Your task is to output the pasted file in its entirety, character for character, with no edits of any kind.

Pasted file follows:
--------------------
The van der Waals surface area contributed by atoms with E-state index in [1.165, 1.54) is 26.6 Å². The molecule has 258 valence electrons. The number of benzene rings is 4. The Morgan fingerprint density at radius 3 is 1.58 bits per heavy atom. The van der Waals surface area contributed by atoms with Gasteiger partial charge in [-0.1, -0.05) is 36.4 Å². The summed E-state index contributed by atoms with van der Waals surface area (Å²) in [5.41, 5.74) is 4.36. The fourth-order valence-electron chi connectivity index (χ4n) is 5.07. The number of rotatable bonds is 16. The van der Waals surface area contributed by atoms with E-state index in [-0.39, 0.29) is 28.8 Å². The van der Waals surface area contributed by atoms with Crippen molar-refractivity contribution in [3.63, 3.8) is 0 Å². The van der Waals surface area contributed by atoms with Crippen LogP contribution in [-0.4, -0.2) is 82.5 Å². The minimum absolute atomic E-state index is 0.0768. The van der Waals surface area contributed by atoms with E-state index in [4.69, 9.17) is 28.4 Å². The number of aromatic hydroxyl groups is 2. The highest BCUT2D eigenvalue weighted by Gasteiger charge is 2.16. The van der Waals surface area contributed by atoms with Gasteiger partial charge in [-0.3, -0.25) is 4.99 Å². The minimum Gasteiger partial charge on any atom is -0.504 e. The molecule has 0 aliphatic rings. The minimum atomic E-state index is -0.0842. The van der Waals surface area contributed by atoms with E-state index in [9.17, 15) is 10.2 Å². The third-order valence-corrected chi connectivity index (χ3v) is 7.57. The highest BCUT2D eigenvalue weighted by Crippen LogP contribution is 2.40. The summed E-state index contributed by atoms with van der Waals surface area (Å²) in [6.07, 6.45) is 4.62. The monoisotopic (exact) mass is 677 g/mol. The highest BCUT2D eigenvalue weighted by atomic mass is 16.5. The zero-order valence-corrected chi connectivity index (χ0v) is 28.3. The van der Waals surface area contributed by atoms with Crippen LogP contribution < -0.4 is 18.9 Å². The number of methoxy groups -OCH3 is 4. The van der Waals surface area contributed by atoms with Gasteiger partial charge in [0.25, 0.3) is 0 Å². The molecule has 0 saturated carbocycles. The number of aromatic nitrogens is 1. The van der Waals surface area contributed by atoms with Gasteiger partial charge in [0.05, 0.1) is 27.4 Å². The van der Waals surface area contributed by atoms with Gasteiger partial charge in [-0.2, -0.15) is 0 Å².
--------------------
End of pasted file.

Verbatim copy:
The van der Waals surface area contributed by atoms with E-state index in [1.165, 1.54) is 26.6 Å². The molecule has 258 valence electrons. The number of benzene rings is 4. The Morgan fingerprint density at radius 3 is 1.58 bits per heavy atom. The van der Waals surface area contributed by atoms with Gasteiger partial charge in [-0.1, -0.05) is 36.4 Å². The summed E-state index contributed by atoms with van der Waals surface area (Å²) in [5.41, 5.74) is 4.36. The fourth-order valence-electron chi connectivity index (χ4n) is 5.07. The number of rotatable bonds is 16. The van der Waals surface area contributed by atoms with E-state index in [-0.39, 0.29) is 28.8 Å². The van der Waals surface area contributed by atoms with Crippen molar-refractivity contribution in [3.63, 3.8) is 0 Å². The van der Waals surface area contributed by atoms with Crippen LogP contribution in [-0.4, -0.2) is 82.5 Å². The minimum absolute atomic E-state index is 0.0768. The van der Waals surface area contributed by atoms with E-state index in [4.69, 9.17) is 28.4 Å². The number of aromatic hydroxyl groups is 2. The highest BCUT2D eigenvalue weighted by Gasteiger charge is 2.16. The van der Waals surface area contributed by atoms with Gasteiger partial charge in [-0.3, -0.25) is 4.99 Å². The minimum Gasteiger partial charge on any atom is -0.504 e. The molecule has 0 aliphatic rings. The minimum atomic E-state index is -0.0842. The van der Waals surface area contributed by atoms with E-state index in [9.17, 15) is 10.2 Å². The third-order valence-corrected chi connectivity index (χ3v) is 7.57. The highest BCUT2D eigenvalue weighted by Crippen LogP contribution is 2.40. The summed E-state index contributed by atoms with van der Waals surface area (Å²) in [6.07, 6.45) is 4.62. The monoisotopic (exact) mass is 677 g/mol. The highest BCUT2D eigenvalue weighted by atomic mass is 16.5. The zero-order valence-corrected chi connectivity index (χ0v) is 28.3. The van der Waals surface area contributed by atoms with Crippen LogP contribution < -0.4 is 18.9 Å². The number of methoxy groups -OCH3 is 4. The van der Waals surface area contributed by atoms with Gasteiger partial charge in [0.25, 0.3) is 0 Å². The molecule has 0 saturated carbocycles. The number of aromatic nitrogens is 1. The van der Waals surface area contributed by atoms with Gasteiger partial charge in [0.05, 0.1) is 27.4 Å². The van der Waals surface area contributed by atoms with Gasteiger partial charge in [-0.2, -0.15) is 0 Å².